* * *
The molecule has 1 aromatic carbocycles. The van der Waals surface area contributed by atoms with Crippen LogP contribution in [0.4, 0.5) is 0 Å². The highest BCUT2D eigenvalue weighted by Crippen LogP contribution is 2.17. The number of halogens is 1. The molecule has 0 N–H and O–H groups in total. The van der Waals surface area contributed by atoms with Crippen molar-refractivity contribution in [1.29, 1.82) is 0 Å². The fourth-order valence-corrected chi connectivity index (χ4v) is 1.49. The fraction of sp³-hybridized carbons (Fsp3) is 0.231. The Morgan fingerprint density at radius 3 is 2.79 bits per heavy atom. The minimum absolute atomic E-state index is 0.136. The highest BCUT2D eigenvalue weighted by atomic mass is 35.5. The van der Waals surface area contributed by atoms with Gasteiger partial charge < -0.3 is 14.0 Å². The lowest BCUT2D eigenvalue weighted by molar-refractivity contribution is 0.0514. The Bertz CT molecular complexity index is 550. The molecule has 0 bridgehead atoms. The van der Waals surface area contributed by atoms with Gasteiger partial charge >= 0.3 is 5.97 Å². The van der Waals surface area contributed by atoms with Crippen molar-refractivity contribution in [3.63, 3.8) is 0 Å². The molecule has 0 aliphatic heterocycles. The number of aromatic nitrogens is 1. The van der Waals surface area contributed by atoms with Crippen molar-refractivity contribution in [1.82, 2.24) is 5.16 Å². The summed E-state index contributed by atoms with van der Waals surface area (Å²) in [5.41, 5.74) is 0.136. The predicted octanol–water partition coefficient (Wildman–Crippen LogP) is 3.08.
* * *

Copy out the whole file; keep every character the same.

The molecule has 1 aromatic carbocycles. The van der Waals surface area contributed by atoms with Crippen LogP contribution in [0.4, 0.5) is 0 Å². The highest BCUT2D eigenvalue weighted by Crippen LogP contribution is 2.17. The number of halogens is 1. The molecule has 0 N–H and O–H groups in total. The van der Waals surface area contributed by atoms with Crippen molar-refractivity contribution in [1.29, 1.82) is 0 Å². The fourth-order valence-corrected chi connectivity index (χ4v) is 1.49. The fraction of sp³-hybridized carbons (Fsp3) is 0.231. The Morgan fingerprint density at radius 3 is 2.79 bits per heavy atom. The minimum absolute atomic E-state index is 0.136. The highest BCUT2D eigenvalue weighted by atomic mass is 35.5. The van der Waals surface area contributed by atoms with Gasteiger partial charge < -0.3 is 14.0 Å². The lowest BCUT2D eigenvalue weighted by molar-refractivity contribution is 0.0514. The Bertz CT molecular complexity index is 550. The molecule has 0 bridgehead atoms. The van der Waals surface area contributed by atoms with Gasteiger partial charge >= 0.3 is 5.97 Å². The van der Waals surface area contributed by atoms with Crippen molar-refractivity contribution in [3.63, 3.8) is 0 Å². The molecule has 0 aliphatic heterocycles. The number of aromatic nitrogens is 1. The van der Waals surface area contributed by atoms with Crippen molar-refractivity contribution in [1.82, 2.24) is 5.16 Å². The summed E-state index contributed by atoms with van der Waals surface area (Å²) in [5.41, 5.74) is 0.136. The predicted octanol–water partition coefficient (Wildman–Crippen LogP) is 3.08.